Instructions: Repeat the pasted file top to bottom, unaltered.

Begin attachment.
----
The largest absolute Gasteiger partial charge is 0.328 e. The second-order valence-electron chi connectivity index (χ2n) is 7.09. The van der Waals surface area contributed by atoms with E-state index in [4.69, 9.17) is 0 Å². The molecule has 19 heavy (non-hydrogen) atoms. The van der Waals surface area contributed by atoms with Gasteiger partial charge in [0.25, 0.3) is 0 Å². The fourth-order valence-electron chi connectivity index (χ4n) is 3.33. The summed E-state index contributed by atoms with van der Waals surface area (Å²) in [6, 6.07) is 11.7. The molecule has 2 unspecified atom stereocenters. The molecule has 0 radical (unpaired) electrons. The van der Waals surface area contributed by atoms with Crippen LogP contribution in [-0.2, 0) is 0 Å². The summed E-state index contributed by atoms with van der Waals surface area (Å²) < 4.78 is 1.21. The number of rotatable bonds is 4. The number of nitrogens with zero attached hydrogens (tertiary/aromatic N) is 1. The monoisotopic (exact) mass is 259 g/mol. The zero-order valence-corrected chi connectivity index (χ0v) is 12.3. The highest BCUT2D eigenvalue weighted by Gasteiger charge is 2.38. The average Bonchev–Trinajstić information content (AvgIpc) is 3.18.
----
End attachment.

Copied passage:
The largest absolute Gasteiger partial charge is 0.328 e. The second-order valence-electron chi connectivity index (χ2n) is 7.09. The van der Waals surface area contributed by atoms with E-state index in [4.69, 9.17) is 0 Å². The molecule has 19 heavy (non-hydrogen) atoms. The van der Waals surface area contributed by atoms with Gasteiger partial charge in [0.25, 0.3) is 0 Å². The fourth-order valence-electron chi connectivity index (χ4n) is 3.33. The summed E-state index contributed by atoms with van der Waals surface area (Å²) in [6, 6.07) is 11.7. The molecule has 2 unspecified atom stereocenters. The molecule has 0 radical (unpaired) electrons. The van der Waals surface area contributed by atoms with Crippen LogP contribution in [-0.2, 0) is 0 Å². The summed E-state index contributed by atoms with van der Waals surface area (Å²) < 4.78 is 1.21. The number of rotatable bonds is 4. The number of nitrogens with zero attached hydrogens (tertiary/aromatic N) is 1. The monoisotopic (exact) mass is 259 g/mol. The zero-order valence-corrected chi connectivity index (χ0v) is 12.3. The highest BCUT2D eigenvalue weighted by Gasteiger charge is 2.38. The average Bonchev–Trinajstić information content (AvgIpc) is 3.18.